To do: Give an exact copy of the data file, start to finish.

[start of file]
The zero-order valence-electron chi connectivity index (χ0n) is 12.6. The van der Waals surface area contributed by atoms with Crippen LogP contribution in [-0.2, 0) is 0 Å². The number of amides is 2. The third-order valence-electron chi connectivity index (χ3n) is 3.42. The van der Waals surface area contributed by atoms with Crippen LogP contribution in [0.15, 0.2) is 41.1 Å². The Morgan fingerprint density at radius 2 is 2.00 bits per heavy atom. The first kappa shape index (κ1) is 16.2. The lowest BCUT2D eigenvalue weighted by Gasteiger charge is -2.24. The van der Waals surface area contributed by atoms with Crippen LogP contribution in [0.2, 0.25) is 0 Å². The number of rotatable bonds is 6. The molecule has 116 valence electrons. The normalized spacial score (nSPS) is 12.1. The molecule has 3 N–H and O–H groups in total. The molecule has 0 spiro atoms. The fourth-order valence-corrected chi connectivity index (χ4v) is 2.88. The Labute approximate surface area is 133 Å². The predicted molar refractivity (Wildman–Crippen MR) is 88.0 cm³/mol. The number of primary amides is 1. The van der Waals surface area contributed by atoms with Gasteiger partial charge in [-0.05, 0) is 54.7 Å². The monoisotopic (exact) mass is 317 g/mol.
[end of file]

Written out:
The zero-order valence-electron chi connectivity index (χ0n) is 12.6. The van der Waals surface area contributed by atoms with Crippen LogP contribution in [-0.2, 0) is 0 Å². The number of amides is 2. The third-order valence-electron chi connectivity index (χ3n) is 3.42. The van der Waals surface area contributed by atoms with Crippen LogP contribution in [0.15, 0.2) is 41.1 Å². The Morgan fingerprint density at radius 2 is 2.00 bits per heavy atom. The first kappa shape index (κ1) is 16.2. The lowest BCUT2D eigenvalue weighted by Gasteiger charge is -2.24. The van der Waals surface area contributed by atoms with Crippen LogP contribution in [0.2, 0.25) is 0 Å². The number of rotatable bonds is 6. The molecule has 116 valence electrons. The normalized spacial score (nSPS) is 12.1. The molecule has 3 N–H and O–H groups in total. The molecule has 0 spiro atoms. The fourth-order valence-corrected chi connectivity index (χ4v) is 2.88. The Labute approximate surface area is 133 Å². The predicted molar refractivity (Wildman–Crippen MR) is 88.0 cm³/mol. The number of primary amides is 1. The van der Waals surface area contributed by atoms with Gasteiger partial charge in [-0.05, 0) is 54.7 Å². The monoisotopic (exact) mass is 317 g/mol.